Friday November 5, 2021 The Twelve Days of COPmas: Day 5 – The gift of community
There is one body and one Spirit, just as you were called to the one hope of your calling, one Lord, one faith, one baptism, one God and Father of all, who is above all and through all and in all.
But each of us was given grace according to the measure of Christ’s gift. Therefore it is said,
‘When he ascended on high he made captivity itself a captive; he gave gifts to his people.’
(When it says, ‘He ascended’, what does it mean but that he had also descended into the lower parts of the earth? He who descended is the same one who ascended far above all the heavens, so that he might fill all things.)
The gifts he gave were that some would be apostles, some prophets, some evangelists, some pastors and teachers, to equip the saints for the work of ministry, for building up the body of Christ, until all of us come to the unity of the faith and of the knowledge of the Son of God, to maturity, to the measure of the full stature of Christ. We must no longer be children, tossed to and fro and blown about by every wind of doctrine, by people’s trickery, by their craftiness in deceitful scheming. But speaking the truth in love, we must grow up in every way into him who is the head, into Christ, from whom the whole body, joined and knitted together by every ligament with which it is equipped, as each part is working properly, promotes the body’s growth in building itself up in love.
For some of us, the past couple of years almost felt like the Apocalypse. The pandemic, unjust access to vaccinations and healthcare, a heightened awareness of racism, and climate disruption worldwide has brought with it a feeling of the end times. Understanding the etymology of the word ‘apocalypse’, however, gives us a different perspective: kaluptein is the Greek word for ‘to cover’ and apo means ‘un-’, so apokaluptein means to uncover or unveil. While we primarily use the word to mean to destroy or threaten, originally, apocalypse simply meant to reveal something new. The key is that in order to reveal something new, we have to get the old out of the way.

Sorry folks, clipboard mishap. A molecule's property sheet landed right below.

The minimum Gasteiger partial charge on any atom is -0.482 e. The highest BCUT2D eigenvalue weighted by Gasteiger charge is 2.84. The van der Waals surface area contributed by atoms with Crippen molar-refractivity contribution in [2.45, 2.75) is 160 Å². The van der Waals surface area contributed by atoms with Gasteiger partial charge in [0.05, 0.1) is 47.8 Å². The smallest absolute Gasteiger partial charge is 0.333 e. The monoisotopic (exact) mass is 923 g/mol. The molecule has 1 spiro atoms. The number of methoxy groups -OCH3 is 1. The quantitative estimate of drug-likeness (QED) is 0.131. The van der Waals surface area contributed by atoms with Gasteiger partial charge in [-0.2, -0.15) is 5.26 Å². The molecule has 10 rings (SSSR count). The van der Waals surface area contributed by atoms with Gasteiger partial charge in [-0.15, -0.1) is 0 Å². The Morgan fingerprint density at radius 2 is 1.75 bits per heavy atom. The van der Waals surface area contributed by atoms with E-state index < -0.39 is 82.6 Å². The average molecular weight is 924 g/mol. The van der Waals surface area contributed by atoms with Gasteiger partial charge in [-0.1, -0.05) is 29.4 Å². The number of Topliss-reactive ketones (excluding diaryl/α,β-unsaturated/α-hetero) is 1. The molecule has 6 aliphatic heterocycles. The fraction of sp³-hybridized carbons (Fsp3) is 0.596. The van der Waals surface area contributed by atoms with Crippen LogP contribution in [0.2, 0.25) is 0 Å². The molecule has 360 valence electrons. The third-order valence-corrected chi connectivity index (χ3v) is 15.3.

The goal of apocalyptic imagery is to shake people out of their reliance on conventional wisdom and undercut where we often operate on cruise control. Apocalyptic writing deconstructs the “taken-for-granted world” by presenting a completely different universe.
Looking back over all that happened over the past year has unveiled a longing to keep our global community safe. No longer can we think of countries or continents as stand-alone entities but as a community of the Body of Christ. If one part of the body suffers, the other parts suffer too (1 Cor 12:26).
The Body of Christ always reminds me of the Sotho word ‘Ubuntu’, which means ‘I am because we are’. It prompts us to bring our God-given gifts to this global body of Christ and to the earth we love.
Extinction Rebellion and Christian Climate Action have boldly campaigned for us to truly love our planet. We can express our gifts through direct action like this or in other ways, such as craftivism, perhaps making prayer flags for the campaigners. Many of us talk with local politicians or sign petitions. Other parts of the body offer their gifts as educators, prophets or practitioners in their daily life.
What gift can you bring to God’s global community?
Lord of all of creation, unveil your truth, reveal your love for your global community. Take us, shake us and remake us. Until thy kingdom come, thy will be done on earth as it is in heaven. Amen.
The Reverend Daleen ten Cate is both a Missional Discipleship Mentor and Green Apostle for North Western Synod